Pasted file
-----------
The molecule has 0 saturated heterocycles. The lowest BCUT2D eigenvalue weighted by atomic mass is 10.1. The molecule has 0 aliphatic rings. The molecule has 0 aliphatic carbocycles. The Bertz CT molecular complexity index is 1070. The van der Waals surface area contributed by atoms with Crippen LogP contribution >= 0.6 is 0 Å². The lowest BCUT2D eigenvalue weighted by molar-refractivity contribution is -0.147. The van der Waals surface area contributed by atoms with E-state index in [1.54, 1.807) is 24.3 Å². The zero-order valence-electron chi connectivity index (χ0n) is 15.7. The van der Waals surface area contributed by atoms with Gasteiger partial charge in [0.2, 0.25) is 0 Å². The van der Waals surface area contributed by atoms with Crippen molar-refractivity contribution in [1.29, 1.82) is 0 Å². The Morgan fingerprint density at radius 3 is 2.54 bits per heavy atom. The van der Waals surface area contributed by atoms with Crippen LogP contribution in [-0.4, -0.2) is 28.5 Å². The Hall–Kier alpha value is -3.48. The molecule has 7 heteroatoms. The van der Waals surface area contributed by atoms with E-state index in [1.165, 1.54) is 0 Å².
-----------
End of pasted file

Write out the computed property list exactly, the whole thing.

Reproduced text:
The molecule has 0 saturated heterocycles. The lowest BCUT2D eigenvalue weighted by atomic mass is 10.1. The molecule has 0 aliphatic rings. The molecule has 0 aliphatic carbocycles. The Bertz CT molecular complexity index is 1070. The van der Waals surface area contributed by atoms with Crippen LogP contribution >= 0.6 is 0 Å². The lowest BCUT2D eigenvalue weighted by molar-refractivity contribution is -0.147. The van der Waals surface area contributed by atoms with E-state index in [1.54, 1.807) is 24.3 Å². The zero-order valence-electron chi connectivity index (χ0n) is 15.7. The van der Waals surface area contributed by atoms with Gasteiger partial charge in [0.2, 0.25) is 0 Å². The van der Waals surface area contributed by atoms with Crippen molar-refractivity contribution in [1.29, 1.82) is 0 Å². The Morgan fingerprint density at radius 3 is 2.54 bits per heavy atom. The van der Waals surface area contributed by atoms with Crippen LogP contribution in [-0.4, -0.2) is 28.5 Å². The Hall–Kier alpha value is -3.48. The molecule has 7 heteroatoms. The van der Waals surface area contributed by atoms with E-state index in [1.165, 1.54) is 0 Å².